Photo of Issouf Traore, cocoa producer from Burkina Faso, in Côte d’Ivoire for 30 years. 10 children, 2 wives, 2½ hectares of cocoa, 2 tons per year | photo credit Eric St. Pierre
Guest post by Rodney North, Fairtrade America
We’re now near the end of Fair Trade month, and Thanksgiving will be here before you know it. And even though I’ve now worked in the fair trade movement for 20 years I’ve never before noticed what connects these two events: farmers, farming, and – ideally – our appreciation for everyone, and everything, that keeps us well-fed.
Let’s start with the original Thanksgiving, or what at least is commonly thought of as the first Thanksgiving in what is now the United States. That was, of course, celebrated by the Pilgrim colonists back in 1621. They had arrived in late 1620 and their start on the new continent was tough. Food was scarce, most of the colonists fell ill and about half actually died before they could even plant their first crops in the spring of 1621.
But from there things improved. During that summer and fall their crops were bountiful – or at least enough that no one was going to starve – they were profoundly grateful, and you know the rest of the story.
But let’s remember that at that time all of the Pilgrim settlers were farmers, too. While they could take as a given that they would work hard (in fact, extremely very hard), they also knew that alone wouldn’t guarantee a sufficient harvest to sustain them through the winter and spring. Hence, any abundant harvest deserved to be celebrated. They were grateful for the rain, for the fertility of the soil, for the absence of blights or hailstorms or any of the many scourges that can destroy one’s crops.
For 99% of human history this was the norm. Food wasn’t something you purchased at a store, it was something you brought forth from the Earth with blood, sweat, tears and luck. No wonder harvest celebrations, like our Thanksgiving, are found in every culture and that they’re probably as old as farming itself (which, in case you’re wondering, dates back about 10,000 years). As recently as 1860 90% of American households were farmers, farmworkers or slaves working on farms.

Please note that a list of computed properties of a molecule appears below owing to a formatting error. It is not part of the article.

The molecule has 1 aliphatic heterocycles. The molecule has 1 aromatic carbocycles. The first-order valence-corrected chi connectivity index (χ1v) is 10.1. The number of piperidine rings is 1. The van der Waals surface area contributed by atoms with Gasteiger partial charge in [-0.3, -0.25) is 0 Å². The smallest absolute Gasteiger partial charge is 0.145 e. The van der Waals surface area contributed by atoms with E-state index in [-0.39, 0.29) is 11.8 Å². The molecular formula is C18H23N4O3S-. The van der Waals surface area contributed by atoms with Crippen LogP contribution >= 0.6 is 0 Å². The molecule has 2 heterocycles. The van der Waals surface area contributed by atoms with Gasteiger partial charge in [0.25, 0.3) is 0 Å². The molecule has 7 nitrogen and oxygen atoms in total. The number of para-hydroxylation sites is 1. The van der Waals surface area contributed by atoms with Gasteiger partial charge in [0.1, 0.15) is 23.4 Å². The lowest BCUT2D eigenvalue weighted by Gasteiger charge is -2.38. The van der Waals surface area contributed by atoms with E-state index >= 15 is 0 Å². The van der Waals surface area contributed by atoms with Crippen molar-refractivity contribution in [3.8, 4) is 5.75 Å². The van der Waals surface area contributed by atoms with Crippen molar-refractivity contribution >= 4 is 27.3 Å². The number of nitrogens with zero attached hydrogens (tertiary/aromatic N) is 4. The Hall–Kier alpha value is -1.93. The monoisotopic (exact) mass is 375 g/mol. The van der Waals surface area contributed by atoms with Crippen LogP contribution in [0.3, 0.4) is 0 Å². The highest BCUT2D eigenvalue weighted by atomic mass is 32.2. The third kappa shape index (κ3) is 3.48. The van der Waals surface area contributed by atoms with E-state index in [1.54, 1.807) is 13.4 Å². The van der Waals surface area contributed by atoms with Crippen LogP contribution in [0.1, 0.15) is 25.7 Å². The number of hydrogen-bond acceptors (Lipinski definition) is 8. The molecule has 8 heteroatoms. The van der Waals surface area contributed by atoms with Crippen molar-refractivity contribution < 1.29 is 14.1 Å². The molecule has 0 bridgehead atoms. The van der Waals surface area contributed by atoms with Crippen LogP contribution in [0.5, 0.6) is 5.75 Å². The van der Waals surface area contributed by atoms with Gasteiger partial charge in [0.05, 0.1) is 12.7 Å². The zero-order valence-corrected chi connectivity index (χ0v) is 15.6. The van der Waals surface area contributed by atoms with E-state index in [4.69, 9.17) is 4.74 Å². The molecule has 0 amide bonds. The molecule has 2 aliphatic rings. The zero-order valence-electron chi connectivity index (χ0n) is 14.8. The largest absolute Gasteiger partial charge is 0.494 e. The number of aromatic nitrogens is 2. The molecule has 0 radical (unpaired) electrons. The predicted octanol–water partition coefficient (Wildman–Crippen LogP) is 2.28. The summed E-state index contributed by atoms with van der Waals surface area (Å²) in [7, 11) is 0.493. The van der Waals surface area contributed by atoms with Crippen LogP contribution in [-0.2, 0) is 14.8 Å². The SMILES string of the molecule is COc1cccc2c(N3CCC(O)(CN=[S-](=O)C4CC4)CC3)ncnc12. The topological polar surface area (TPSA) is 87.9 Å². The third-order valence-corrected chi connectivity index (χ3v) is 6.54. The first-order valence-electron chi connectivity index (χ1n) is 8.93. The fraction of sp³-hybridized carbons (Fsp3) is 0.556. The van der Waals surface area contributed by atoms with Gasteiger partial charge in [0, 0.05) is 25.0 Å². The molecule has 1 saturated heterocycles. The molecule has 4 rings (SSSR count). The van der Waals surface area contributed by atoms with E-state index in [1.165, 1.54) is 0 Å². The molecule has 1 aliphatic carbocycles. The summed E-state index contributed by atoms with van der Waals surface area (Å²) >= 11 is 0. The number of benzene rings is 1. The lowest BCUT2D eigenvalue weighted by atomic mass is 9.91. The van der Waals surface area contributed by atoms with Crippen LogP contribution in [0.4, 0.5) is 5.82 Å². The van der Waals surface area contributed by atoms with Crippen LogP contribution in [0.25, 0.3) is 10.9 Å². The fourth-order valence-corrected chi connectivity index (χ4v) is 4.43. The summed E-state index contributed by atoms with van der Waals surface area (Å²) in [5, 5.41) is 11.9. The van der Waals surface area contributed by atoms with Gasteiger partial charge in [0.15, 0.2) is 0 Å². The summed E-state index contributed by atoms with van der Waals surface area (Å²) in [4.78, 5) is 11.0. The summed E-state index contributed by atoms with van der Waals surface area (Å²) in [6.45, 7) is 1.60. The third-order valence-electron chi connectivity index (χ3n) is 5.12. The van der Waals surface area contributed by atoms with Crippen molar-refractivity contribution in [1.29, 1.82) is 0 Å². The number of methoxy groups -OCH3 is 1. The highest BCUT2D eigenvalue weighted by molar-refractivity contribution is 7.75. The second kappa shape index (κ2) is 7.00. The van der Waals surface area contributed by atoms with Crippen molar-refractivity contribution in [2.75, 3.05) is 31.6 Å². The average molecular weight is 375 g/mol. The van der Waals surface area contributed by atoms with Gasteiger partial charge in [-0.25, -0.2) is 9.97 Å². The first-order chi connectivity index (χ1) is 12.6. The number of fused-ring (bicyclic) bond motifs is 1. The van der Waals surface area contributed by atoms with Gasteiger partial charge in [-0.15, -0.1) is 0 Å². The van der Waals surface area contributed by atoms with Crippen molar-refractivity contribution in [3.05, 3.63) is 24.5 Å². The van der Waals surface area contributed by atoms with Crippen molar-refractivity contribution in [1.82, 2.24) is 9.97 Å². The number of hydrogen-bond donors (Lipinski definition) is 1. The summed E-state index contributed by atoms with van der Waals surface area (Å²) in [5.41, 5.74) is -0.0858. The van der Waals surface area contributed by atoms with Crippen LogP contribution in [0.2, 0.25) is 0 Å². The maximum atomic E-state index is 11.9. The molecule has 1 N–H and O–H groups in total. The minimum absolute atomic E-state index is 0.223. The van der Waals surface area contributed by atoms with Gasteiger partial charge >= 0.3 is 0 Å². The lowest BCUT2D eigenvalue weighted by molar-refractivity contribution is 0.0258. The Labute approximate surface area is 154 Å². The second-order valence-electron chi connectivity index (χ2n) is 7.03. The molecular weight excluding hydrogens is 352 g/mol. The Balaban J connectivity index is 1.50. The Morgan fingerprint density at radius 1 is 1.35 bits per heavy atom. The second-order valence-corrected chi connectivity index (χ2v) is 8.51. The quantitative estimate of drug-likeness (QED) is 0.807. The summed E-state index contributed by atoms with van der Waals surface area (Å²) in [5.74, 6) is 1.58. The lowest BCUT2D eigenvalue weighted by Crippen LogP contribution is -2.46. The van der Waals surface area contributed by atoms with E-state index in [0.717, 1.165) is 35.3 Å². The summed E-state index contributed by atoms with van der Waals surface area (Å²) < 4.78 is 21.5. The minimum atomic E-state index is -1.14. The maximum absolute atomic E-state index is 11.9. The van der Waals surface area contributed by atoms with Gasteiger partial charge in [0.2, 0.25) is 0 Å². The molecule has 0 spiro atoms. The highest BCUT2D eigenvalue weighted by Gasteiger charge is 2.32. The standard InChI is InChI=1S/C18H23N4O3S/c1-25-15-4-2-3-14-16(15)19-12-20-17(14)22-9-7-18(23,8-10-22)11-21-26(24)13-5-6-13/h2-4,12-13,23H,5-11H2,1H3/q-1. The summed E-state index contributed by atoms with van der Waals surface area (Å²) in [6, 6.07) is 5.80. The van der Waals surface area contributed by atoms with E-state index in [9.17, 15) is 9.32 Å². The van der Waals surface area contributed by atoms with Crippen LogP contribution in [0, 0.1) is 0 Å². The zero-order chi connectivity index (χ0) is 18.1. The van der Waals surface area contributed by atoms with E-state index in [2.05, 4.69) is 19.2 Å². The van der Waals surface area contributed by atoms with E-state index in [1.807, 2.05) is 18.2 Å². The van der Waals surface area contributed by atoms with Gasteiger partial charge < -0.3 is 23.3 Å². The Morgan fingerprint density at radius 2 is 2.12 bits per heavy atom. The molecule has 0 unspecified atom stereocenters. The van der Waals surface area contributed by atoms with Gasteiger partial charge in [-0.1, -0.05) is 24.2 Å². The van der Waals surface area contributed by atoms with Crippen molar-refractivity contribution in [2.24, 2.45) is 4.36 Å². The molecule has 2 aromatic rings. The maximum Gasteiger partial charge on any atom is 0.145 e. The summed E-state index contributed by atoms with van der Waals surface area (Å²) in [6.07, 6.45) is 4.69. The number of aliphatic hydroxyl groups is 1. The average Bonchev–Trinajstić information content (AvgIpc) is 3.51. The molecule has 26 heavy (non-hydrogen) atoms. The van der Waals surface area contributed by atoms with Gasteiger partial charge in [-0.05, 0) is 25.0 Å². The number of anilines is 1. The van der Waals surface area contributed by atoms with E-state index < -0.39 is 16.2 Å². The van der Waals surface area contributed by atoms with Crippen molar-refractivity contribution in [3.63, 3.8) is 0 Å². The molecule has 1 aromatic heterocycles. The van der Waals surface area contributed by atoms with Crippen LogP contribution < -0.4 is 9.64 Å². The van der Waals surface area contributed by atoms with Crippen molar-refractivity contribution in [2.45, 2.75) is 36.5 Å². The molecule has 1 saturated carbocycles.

However, today only about 2% of those living in the US are farmers or farm workers.
Seen this way we are in many respects living in a new world, one in which most people do not:
▪ know any farmers or farm workers
▪ even know where most of their food was grown/raised/or caught
Which brings us back to fair trade month. You see, we live in a paradoxical reality. After air and water nothing is more important than food, yet we hardly think about―let alone thank―the people who feed us. So at Thanksgiving we may be grateful for much, but too often that huge meal, and every meal, is taken for granted. Fair trade month is a gesture (among many others) towards correcting that. It reminds us that there is someone out there who carefully nurtured the coffee trees that supply your morning fix, or picked the bananas for your cereal, or harvested the cocoa for your favorite chocolate bar. It also reminds us that for these hard working people, and their families, their daily lives are often tough, unforgiving, and filled with much uncertainty but little opportunity. Fair trade is an opportunity open to all, every day, to remember the farmer and farm worker, and to demonstrate gratitude for their unrelenting work in a way that goes beyond words, and that really matters.
What does it really mean to be ‘grateful’?
-Rodney North, Director of Marketing & External Relations, Fairtrade America